The new CW drama series The Tomorrow People follows a generation of humans born with paranormal abilities, who are the next evolutionary leap of mankind. Up until a year ago, Stephen (Robbie Amell) was a “normal” teenager, but then he learned that he is part of a genetically advanced race with the abilities of telekinesis, teleportation and telepathic communication, and that this race is being hunted down by a paramilitary group of scientists known as Ultra.
During this recent exclusive phone interview with Collider, Aussie actor Luke Mitchell (who plays John Young, the rebellious leader of The Tomorrow People) talked about how excited he is to be working on a show with so many twists and turns, what originally attracted him to this series, how his original audition was one of the worst he’s ever done, what’s it like to have the support of the creator of the original British series that it’s based on, that his character is a good guy with a dark and complicated past, and how much fun it is to get to do so many action sequences on the show. Check out what he had to say after the jump, and be aware that there are some spoilers.
LUKE MITCHELL: Yeah, that was the general feeling amongst the cast, after the pilot was done. And then, once we got picked up, we were all just so excited. We don’t know where this series is going to go. We’re all just in for the ride. We’re half-way through shooting Episode 9 now, and there are twists and turns in every episode, and big things that happen. I feel like each episode is literally bigger and better than the last.
With being your first pilot season, I’m sure you read a number of different shows, some of which were more interesting and seemed better suited to you that others. What was it about The Tomorrow People that appealed to you?
MITCHELL: It just read so well. There were a number of pilots that I read where it was a battle to get through it and understand it. Whereas with this one, I couldn’t put it down. Once I picked it up, I read it and was like, “Wow, that’s so cool!” And then, I read through it again, once I got cast in the role, and I had the same reaction, but then, I was like, “Oh, wait, that’s my character getting to do that! That’s me now! This is gonna be fun!”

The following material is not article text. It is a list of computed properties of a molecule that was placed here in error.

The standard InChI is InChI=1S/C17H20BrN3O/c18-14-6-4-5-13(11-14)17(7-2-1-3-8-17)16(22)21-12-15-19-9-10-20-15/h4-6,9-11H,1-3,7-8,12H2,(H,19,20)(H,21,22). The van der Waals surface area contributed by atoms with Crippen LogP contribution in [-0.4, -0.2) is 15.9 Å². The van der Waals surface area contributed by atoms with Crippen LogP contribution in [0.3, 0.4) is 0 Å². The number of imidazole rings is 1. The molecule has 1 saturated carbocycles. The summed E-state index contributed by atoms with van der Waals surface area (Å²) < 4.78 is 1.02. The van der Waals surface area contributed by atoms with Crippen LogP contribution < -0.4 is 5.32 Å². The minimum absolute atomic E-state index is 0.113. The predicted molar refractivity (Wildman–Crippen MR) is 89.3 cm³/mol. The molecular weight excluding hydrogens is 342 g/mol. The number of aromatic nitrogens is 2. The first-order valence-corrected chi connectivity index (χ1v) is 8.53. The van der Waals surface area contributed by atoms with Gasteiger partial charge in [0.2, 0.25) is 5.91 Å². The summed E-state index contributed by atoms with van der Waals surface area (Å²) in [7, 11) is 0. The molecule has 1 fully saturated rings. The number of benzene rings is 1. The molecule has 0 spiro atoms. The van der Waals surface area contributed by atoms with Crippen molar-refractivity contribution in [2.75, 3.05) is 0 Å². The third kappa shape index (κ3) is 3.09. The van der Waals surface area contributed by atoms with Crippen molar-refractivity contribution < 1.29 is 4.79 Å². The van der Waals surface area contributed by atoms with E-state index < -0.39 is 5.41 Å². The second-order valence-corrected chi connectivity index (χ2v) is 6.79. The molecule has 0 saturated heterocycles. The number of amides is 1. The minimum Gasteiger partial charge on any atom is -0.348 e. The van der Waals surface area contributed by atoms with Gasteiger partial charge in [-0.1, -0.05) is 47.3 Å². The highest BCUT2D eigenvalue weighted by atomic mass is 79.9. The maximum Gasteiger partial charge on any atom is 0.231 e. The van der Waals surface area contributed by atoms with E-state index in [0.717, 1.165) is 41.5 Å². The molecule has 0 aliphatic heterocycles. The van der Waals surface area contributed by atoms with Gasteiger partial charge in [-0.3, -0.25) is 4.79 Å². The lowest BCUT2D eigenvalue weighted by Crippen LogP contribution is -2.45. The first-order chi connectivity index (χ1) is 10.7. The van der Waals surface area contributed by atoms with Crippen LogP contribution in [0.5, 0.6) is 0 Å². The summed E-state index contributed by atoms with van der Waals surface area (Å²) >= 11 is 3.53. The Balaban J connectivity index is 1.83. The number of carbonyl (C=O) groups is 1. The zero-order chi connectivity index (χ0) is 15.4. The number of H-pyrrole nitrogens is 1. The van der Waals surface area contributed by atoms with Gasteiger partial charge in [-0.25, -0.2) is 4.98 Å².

What was pilot season like for you, being your first crack at it? Was it just a crazy whirlwind and bizarrely foreign experience?
MITCHELL: That’s pretty much exactly how I would describe it. I was prepared. I was told and warned about how stressful and hectic pilot season can be, especially for your first time. So mentally, I think I was prepared. I was ready to work hard for a long period of time, before I got any sort of break, or anything like that. So, to get a job about two or three weeks in was just crazy. I worked hard during that time, but pilot season goes for two or three months and not everyone gets a job. It was crazy. It just happened so quickly. It was a lot of fun. The funny thing was that my original audition for The Tomorrow People was terrible. It was one of the worst auditions I’ve ever done. I was so thankful that, for whatever reason, they saw something in me that made them decide to bring me back, and I was so determined to prove my worth to them, in that callback. The moment I had that callback, I walked out of that room and called my manager and said, “Look, whatever happens, whether I get it or not, I just hit that out of the park. I don’t think that audition could have gone any better, and for that, I’m happy and I’m going to go have a beer.” It’s stressful to keep doing audition after audition after audition. You finish one and go to the next one, and you have to learn lines. For me, I have to work on my accent, so I was getting accent coaching and acting coaching. I wanted to make good impressions. So, when I was told that they liked me for this role, I was just blown away.